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The Top Gear USA car review:Lexus RC F
For:RC F finally gets the throttle-steering manners we’ve always wanted
Against:You have to pay a big premium for Track Edition model
What is it?
The current generation Lexus RC F Coupe has lots to like – it’s growling 5.0-litre naturally aspirated V8 and extraordinary build quality – but also two main failings: too much weight that’s also too far forward. This can cause chronic understeer when pushing on which overworks the brakes and tyres, especially when using all the power on track.
These issues were created when, instead of building a new platform, the company fused what it considered the best bits from three existing models: the GS sedan at the front, the IS convertible for the mid section and the IS sedan at the rear. It made a fine, if heavy, road car. But there was always going to be issues to resolve on the circuit.
The good news is that the 2020 model year RC F is both lighter (55lb) and a smidge (5bhp) more powerful at 472bhp. So that’s two steps in the right direction. But the even better news is that this year there’s a special Track Edition version of the RC F. This has been designed to show that Lexus is still serious about its F models having proper track performance.
While having the same engine output as the regular RC F, the TE model shaves another 120lb of weight out of the car, for a total loss of 176lb. A lot of that coming from unsprung mass like wheels and brakes. Weight paring isn’t just about reduction but location. The further away from the center of gravity the more it matters. Hence the car also wears a carbon fibre hood, roof, trunk lid and wing.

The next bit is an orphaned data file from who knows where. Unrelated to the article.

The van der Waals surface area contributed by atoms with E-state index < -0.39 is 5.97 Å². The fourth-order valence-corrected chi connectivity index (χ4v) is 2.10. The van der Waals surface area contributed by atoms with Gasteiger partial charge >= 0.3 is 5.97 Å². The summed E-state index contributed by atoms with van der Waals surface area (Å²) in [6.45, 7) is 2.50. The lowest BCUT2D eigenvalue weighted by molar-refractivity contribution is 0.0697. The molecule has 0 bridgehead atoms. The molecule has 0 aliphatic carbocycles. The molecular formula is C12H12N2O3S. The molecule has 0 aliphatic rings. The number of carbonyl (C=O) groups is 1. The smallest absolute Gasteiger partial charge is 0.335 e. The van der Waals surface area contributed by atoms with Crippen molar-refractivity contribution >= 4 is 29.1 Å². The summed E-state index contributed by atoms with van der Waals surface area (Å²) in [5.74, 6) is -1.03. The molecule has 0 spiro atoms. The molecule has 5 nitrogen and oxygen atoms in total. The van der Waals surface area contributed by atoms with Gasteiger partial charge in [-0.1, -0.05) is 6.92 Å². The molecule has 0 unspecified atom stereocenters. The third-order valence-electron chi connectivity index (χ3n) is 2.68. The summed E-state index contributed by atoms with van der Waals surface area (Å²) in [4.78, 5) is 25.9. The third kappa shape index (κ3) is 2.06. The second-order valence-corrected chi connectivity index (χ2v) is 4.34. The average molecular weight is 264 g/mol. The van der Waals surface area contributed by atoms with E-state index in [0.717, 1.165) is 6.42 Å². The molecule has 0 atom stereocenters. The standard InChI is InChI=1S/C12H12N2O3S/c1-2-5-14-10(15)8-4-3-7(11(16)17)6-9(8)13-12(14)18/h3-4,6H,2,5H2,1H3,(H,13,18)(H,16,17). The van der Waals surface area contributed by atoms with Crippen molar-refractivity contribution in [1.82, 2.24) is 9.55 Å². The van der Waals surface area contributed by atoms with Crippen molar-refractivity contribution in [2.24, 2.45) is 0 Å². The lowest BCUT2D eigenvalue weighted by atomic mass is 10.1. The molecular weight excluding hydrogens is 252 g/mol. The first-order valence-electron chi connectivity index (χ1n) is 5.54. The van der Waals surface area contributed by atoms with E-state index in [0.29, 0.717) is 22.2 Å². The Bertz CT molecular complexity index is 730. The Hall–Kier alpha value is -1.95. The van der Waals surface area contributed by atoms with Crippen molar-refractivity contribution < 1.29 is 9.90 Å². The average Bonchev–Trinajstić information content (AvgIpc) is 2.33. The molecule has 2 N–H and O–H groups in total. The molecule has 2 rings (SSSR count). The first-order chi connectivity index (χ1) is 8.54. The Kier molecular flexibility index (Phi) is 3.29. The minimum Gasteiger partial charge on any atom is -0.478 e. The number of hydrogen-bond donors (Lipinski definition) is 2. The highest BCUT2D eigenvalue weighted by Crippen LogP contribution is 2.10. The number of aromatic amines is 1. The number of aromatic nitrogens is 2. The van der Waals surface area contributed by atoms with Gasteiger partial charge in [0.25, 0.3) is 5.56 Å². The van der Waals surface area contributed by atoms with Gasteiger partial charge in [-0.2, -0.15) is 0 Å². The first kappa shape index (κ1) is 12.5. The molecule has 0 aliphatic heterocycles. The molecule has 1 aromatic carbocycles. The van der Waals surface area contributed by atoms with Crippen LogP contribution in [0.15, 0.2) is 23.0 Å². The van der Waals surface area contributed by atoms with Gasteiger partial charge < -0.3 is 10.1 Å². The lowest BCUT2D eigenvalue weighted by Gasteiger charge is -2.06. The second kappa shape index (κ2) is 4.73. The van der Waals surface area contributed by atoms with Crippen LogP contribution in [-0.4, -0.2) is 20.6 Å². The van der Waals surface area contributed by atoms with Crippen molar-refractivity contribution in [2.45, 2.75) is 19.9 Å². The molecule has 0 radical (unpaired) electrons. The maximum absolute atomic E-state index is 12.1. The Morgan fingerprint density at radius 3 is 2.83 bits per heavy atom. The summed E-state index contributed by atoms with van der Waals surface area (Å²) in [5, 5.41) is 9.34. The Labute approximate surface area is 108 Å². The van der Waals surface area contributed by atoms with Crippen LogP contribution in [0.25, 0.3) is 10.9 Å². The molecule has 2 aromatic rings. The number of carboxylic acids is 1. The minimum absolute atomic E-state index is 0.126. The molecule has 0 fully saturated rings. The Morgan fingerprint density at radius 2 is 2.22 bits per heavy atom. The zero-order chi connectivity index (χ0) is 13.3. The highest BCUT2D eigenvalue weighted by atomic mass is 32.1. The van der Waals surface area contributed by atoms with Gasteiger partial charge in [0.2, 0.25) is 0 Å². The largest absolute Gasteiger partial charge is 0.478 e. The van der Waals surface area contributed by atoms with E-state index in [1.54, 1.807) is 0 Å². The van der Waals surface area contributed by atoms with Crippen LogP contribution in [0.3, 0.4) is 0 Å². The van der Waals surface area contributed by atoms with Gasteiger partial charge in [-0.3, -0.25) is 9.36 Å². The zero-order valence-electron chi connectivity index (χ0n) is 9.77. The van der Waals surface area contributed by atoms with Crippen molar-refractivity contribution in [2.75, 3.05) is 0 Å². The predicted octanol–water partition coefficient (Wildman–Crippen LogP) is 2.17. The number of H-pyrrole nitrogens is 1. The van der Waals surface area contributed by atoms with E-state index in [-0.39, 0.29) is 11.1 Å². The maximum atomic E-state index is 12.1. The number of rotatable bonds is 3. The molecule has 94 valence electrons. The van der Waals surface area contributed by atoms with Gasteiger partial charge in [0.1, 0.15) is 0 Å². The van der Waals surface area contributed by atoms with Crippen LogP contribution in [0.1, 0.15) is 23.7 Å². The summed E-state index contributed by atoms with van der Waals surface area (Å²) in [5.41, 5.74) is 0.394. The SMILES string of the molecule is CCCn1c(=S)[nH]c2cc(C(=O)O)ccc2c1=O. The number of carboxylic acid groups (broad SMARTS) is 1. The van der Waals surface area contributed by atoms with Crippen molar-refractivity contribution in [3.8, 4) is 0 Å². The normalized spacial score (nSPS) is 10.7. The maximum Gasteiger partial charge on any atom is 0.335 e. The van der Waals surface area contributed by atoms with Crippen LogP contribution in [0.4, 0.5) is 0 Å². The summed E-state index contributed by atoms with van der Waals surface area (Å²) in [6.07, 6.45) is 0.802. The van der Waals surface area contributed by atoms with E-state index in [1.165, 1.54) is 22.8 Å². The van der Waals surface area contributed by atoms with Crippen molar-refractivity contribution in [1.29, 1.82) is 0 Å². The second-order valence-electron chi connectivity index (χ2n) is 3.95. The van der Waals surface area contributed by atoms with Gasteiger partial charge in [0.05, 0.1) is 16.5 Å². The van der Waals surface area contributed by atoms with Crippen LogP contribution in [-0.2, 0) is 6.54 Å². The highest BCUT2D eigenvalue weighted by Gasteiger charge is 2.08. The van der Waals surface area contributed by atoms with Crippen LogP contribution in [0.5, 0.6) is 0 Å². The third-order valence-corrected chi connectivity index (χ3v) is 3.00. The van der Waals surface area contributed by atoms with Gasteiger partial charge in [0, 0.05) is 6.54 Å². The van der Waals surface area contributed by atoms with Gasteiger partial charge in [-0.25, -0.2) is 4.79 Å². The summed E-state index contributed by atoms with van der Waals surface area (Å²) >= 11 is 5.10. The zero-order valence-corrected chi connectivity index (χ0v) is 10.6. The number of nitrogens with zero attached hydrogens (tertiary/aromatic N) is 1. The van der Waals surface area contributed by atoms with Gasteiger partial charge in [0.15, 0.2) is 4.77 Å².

Other key weight savers include a titanium exhaust and a carbon cabin cross brace. But if you look at the detail of the car, pretty much every component has been studied microscopically, re-assessed and subtly re-engineered to be lighter, stronger, better. And, on paper at least, it’s worked. The TE is a couple of average humans lighter than the AMG C63 S Coupe even if it is still a passenger heavier than the BMW M4.
While the standard RC F uses an optional torque-vectoring differential, the TE employs a muscle car-style Torsen limited slip set up to keep the right pedal as closely connected as possible to the actions of the rear tyres. To also help precise throttle position, the rear drive ratio has been changed from 2.97:1 to 3.13: 1. You might expect the TE to wear some serious track rubber – we did – but Lexus has fitted all versions with the same Michelin Pilot Sport 4S tyres to preserve on-street manners. TE owners might want to try a set of Cup 2s.
At least they might once they’ve saved up again after buying the car. While the standard RC F costs $65,775 the Track Edition is quite a long walk away at $97,675.